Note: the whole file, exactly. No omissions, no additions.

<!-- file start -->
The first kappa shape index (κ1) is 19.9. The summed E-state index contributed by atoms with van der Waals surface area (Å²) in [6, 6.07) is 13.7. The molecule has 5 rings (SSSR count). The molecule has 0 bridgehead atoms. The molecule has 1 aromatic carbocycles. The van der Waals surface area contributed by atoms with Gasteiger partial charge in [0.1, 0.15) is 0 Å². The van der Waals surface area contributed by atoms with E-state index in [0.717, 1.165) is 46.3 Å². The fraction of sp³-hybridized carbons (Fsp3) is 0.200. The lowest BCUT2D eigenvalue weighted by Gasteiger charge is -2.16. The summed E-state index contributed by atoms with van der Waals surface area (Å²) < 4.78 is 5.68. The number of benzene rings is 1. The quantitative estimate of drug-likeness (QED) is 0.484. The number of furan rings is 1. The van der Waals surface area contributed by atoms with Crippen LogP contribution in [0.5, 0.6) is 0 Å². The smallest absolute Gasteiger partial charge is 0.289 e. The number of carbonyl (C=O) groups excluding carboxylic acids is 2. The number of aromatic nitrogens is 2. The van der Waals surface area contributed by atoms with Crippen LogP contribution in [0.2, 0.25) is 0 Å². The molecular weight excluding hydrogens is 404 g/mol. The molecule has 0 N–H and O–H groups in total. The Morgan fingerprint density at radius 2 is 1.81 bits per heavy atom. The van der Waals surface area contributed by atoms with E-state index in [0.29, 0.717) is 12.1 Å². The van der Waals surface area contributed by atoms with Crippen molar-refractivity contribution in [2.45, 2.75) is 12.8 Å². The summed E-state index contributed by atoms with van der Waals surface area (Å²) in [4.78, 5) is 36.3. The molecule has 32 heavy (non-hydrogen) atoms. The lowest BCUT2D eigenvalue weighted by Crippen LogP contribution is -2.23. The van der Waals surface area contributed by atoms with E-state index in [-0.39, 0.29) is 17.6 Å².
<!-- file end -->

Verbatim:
The first kappa shape index (κ1) is 19.9. The summed E-state index contributed by atoms with van der Waals surface area (Å²) in [6, 6.07) is 13.7. The molecule has 5 rings (SSSR count). The molecule has 0 bridgehead atoms. The molecule has 1 aromatic carbocycles. The van der Waals surface area contributed by atoms with Gasteiger partial charge in [0.1, 0.15) is 0 Å². The van der Waals surface area contributed by atoms with E-state index in [0.717, 1.165) is 46.3 Å². The fraction of sp³-hybridized carbons (Fsp3) is 0.200. The lowest BCUT2D eigenvalue weighted by Gasteiger charge is -2.16. The summed E-state index contributed by atoms with van der Waals surface area (Å²) < 4.78 is 5.68. The number of benzene rings is 1. The quantitative estimate of drug-likeness (QED) is 0.484. The number of furan rings is 1. The van der Waals surface area contributed by atoms with Crippen LogP contribution in [0.5, 0.6) is 0 Å². The smallest absolute Gasteiger partial charge is 0.289 e. The number of carbonyl (C=O) groups excluding carboxylic acids is 2. The number of aromatic nitrogens is 2. The van der Waals surface area contributed by atoms with Crippen LogP contribution in [0.2, 0.25) is 0 Å². The molecular weight excluding hydrogens is 404 g/mol. The molecule has 0 N–H and O–H groups in total. The Morgan fingerprint density at radius 2 is 1.81 bits per heavy atom. The van der Waals surface area contributed by atoms with E-state index in [0.29, 0.717) is 12.1 Å². The van der Waals surface area contributed by atoms with Crippen molar-refractivity contribution in [2.45, 2.75) is 12.8 Å². The summed E-state index contributed by atoms with van der Waals surface area (Å²) in [4.78, 5) is 36.3. The molecule has 32 heavy (non-hydrogen) atoms. The lowest BCUT2D eigenvalue weighted by Crippen LogP contribution is -2.23. The van der Waals surface area contributed by atoms with E-state index in [-0.39, 0.29) is 17.6 Å².